The prospect of investing your nonprofit’s funds can seem daunting—but it doesn’t have to be. With the right foundation, nonprofit investing can help you diversify your revenue streams, build up your reserve fund, and provide long-term financial sustainability so you can keep working towards your mission.
In fact, high inflation rates mean that any uninvested money kept in savings accounts is actually losing value over time. To retain the value of your donations and potentially increase them, start looking into investing. Use these three keys to start off on the right foot.
1. Understanding investment basics
Before setting up an investment account or even looking for an advisor, it’s important to understand exactly what investing looks like for nonprofits. Here are just a few of the investment basics you should be aware of:
- Which taxes you’re exempt from: Nonprofits’ 501(c)(3) status makes them generally exempt from income and capital gains taxes on investments. This means that your nonprofit can put more of your investment earnings towards your reserve fund or programs.
- What you can invest in: Your organization can invest in stocks, bonds, treasury bills, and more. An investment advisor can help you create a diversified portfolio that aligns with your nonprofit’s financial situation and goals.
- Where to invest: You can choose to invest your funds through banks, wealth advisors, or specialized nonprofit investment advisors. It’s also possible to manage investments yourself, but this isn’t recommended due to the level of difficulty and risk involved.
It’s also crucial to understand the role of a Registered Investment Advisor (RIA). RIAs are fiduciaries, meaning they’re legally obligated to work in your best interest. As you start doing research on who to work with and where to invest, make sure to prioritize RIAs.
2. Working with a nonprofit investment advisor
One of the best ways to get the most out of your investments is to partner with someone who understands your unique situation. An RIA that specializes in nonprofit finances is likely to have a better grasp on your organization’s needs than banks or wealth advisors.
Nonprofit investment advisors can help you set goals, create an Investment Policy Statement, and choose from low-risk portfolios and index funds with the goal of seeing gradual returns to support your mission. Since they specialize in working with nonprofits, they also know how to align investing strategies with your nonprofit’s values, such as by leveraging impact investing.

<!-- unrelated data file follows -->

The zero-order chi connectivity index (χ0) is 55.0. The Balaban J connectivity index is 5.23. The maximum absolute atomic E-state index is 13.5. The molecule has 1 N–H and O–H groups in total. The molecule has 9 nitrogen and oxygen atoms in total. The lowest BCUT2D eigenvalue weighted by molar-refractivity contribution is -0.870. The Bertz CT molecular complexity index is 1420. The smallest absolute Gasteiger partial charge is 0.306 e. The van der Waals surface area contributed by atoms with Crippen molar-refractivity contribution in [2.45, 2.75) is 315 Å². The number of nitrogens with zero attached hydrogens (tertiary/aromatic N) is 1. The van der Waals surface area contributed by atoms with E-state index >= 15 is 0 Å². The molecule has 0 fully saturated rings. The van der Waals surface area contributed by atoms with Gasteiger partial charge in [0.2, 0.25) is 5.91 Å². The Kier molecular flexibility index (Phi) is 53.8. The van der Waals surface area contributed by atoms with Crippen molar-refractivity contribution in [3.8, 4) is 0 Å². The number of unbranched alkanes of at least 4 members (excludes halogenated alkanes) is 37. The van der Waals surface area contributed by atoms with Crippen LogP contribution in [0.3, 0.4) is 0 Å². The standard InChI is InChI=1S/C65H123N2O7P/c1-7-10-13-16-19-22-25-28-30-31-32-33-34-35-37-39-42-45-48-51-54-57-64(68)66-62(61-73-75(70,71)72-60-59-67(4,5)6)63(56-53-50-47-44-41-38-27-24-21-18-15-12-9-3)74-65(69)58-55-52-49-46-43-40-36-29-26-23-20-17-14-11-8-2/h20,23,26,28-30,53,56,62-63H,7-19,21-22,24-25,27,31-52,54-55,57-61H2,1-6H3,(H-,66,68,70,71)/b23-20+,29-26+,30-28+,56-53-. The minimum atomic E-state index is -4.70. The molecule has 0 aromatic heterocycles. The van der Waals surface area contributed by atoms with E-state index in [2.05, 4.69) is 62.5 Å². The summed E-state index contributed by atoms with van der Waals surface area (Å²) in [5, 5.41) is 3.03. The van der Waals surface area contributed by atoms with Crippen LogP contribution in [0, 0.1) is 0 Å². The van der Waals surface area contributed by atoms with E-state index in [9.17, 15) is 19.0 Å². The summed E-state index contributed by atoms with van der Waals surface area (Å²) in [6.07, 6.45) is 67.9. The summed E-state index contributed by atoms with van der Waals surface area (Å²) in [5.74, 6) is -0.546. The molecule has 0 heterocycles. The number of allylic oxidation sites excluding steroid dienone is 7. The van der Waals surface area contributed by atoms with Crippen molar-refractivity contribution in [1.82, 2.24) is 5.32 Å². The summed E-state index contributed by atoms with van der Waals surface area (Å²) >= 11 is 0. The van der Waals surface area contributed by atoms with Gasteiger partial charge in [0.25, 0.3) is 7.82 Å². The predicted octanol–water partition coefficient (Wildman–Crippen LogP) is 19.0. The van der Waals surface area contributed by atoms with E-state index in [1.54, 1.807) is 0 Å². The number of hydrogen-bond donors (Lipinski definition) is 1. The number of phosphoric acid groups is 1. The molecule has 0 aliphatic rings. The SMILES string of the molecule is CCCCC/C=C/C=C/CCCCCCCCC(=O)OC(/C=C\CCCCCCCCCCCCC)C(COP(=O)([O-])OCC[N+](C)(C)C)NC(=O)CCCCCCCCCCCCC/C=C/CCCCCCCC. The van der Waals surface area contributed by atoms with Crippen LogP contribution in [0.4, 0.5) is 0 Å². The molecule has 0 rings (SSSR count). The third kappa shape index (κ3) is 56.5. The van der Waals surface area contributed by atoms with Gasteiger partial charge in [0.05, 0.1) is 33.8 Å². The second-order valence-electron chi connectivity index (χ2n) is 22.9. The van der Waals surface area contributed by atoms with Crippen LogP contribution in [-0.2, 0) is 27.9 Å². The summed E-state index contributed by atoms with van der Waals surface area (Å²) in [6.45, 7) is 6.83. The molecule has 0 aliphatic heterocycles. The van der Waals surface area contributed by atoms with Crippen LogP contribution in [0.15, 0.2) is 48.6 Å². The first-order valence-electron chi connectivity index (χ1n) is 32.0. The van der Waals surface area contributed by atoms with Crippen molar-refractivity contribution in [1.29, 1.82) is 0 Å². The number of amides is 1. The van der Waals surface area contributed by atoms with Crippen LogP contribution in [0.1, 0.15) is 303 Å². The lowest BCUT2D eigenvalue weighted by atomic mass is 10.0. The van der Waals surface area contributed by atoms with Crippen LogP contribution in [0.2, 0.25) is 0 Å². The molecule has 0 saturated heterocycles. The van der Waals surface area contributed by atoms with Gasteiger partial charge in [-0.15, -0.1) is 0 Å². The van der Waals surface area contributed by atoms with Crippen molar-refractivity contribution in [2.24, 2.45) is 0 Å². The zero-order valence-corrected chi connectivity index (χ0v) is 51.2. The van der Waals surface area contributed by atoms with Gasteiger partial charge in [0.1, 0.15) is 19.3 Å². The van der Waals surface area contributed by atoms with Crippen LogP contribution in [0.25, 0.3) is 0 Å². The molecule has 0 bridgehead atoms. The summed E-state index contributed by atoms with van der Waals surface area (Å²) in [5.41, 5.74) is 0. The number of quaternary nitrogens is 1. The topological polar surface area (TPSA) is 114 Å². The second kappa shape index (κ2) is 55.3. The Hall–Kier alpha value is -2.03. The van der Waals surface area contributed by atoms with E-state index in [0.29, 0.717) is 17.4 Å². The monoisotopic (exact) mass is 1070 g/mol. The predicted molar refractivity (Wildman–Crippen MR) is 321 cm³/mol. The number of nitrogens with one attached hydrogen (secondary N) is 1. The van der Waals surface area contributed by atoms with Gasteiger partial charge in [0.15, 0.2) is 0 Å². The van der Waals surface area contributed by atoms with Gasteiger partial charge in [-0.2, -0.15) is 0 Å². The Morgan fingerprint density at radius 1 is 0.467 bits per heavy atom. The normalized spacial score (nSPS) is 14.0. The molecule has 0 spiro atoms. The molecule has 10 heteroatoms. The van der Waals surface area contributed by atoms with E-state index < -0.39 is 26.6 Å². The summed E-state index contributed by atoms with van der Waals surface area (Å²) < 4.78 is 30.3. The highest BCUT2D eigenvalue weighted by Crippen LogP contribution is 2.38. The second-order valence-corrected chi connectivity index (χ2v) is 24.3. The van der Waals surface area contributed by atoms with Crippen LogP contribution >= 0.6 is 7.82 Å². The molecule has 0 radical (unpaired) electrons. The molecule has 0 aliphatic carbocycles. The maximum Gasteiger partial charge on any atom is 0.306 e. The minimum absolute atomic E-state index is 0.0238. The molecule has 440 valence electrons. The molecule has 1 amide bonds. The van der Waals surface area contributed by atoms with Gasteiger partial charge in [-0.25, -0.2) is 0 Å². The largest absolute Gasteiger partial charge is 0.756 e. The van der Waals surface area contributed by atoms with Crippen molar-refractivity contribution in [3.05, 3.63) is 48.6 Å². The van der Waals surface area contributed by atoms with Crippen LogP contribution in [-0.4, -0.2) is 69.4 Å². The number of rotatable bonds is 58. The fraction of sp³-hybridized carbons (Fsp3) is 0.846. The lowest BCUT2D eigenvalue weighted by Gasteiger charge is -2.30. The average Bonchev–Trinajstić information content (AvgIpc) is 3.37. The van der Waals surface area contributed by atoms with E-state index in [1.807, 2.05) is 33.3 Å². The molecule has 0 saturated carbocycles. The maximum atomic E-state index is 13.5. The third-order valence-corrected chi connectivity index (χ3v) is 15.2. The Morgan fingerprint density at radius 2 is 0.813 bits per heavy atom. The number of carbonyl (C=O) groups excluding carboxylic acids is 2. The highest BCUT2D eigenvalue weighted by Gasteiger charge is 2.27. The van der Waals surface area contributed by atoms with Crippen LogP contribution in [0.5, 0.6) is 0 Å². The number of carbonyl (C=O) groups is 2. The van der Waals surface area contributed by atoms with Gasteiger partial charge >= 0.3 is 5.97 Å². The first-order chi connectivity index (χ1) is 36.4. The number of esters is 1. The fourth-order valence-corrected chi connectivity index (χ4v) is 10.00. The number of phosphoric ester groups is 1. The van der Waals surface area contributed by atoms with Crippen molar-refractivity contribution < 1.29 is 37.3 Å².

3. Developing a thorough Investment Policy Statement
Once you’ve chosen an advisor, the final key to start investing with a strong foundation is your Investment Policy Statement. This is a document that outlines and guides how your nonprofit will invest your funds. A thorough Investment Policy Statement protects you, your board, and your finances.
With the help of your advisor, ensure that your statement includes clear:
- Goals: Outline the reason for creating your investment portfolio, what you intend to do with the earnings, how much you aim to earn, and how much or how little you plan to risk.
- Policies: Set guidelines for the types of investments your nonprofit can make, including the level of risk allowed. Then, create spending guidelines for how the funds can be spent, when, and by whom.
- Roles and responsibilities: Detail who will oversee your investments and what their responsibilities are. This section should also include any restrictions for your investment advisor, staff, and board. IRS tax-exemption requirements state that board members and staff cannot benefit from nonprofit investment earnings, so they should not be directly involved in the management.
- Reporting plans: Explain how you’ll track and disclose your investments’ performance, along with who will be responsible for reporting.
Lastly, your Investment Policy Statement should include a statement about your commitment to honoring all donors’ wishes for how their donations are used.
Entering the world of nonprofit investing opens up a wealth of possibilities for maintaining healthy reserve funds and increasing your overall fundraising potential. Once you get comfortable with investing your own funds, you can consider widening your financial prospects further by accepting noncash gifts like stocks and cryptocurrency from donors. Many of your donors are likely looking to the future of giving, and you should be too.